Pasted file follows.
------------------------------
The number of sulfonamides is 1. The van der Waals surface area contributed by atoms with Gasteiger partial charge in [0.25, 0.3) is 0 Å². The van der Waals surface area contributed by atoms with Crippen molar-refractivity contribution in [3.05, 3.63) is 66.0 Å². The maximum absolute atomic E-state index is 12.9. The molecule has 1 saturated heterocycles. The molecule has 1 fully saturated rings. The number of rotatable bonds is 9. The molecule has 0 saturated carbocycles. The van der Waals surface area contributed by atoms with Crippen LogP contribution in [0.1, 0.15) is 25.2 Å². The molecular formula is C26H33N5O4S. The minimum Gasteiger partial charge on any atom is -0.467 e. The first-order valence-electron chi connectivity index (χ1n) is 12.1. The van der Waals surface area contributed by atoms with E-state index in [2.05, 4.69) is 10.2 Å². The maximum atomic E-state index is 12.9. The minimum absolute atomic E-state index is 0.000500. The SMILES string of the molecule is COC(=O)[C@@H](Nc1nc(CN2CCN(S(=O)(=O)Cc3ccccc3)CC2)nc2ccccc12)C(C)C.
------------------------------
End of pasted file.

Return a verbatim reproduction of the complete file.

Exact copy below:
The number of sulfonamides is 1. The van der Waals surface area contributed by atoms with Gasteiger partial charge in [0.25, 0.3) is 0 Å². The van der Waals surface area contributed by atoms with Crippen molar-refractivity contribution in [3.05, 3.63) is 66.0 Å². The maximum absolute atomic E-state index is 12.9. The molecule has 1 saturated heterocycles. The molecule has 1 fully saturated rings. The number of rotatable bonds is 9. The molecule has 0 saturated carbocycles. The van der Waals surface area contributed by atoms with Crippen LogP contribution in [0.1, 0.15) is 25.2 Å². The molecular formula is C26H33N5O4S. The minimum Gasteiger partial charge on any atom is -0.467 e. The first-order valence-electron chi connectivity index (χ1n) is 12.1. The van der Waals surface area contributed by atoms with E-state index in [2.05, 4.69) is 10.2 Å². The maximum atomic E-state index is 12.9. The minimum absolute atomic E-state index is 0.000500. The SMILES string of the molecule is COC(=O)[C@@H](Nc1nc(CN2CCN(S(=O)(=O)Cc3ccccc3)CC2)nc2ccccc12)C(C)C.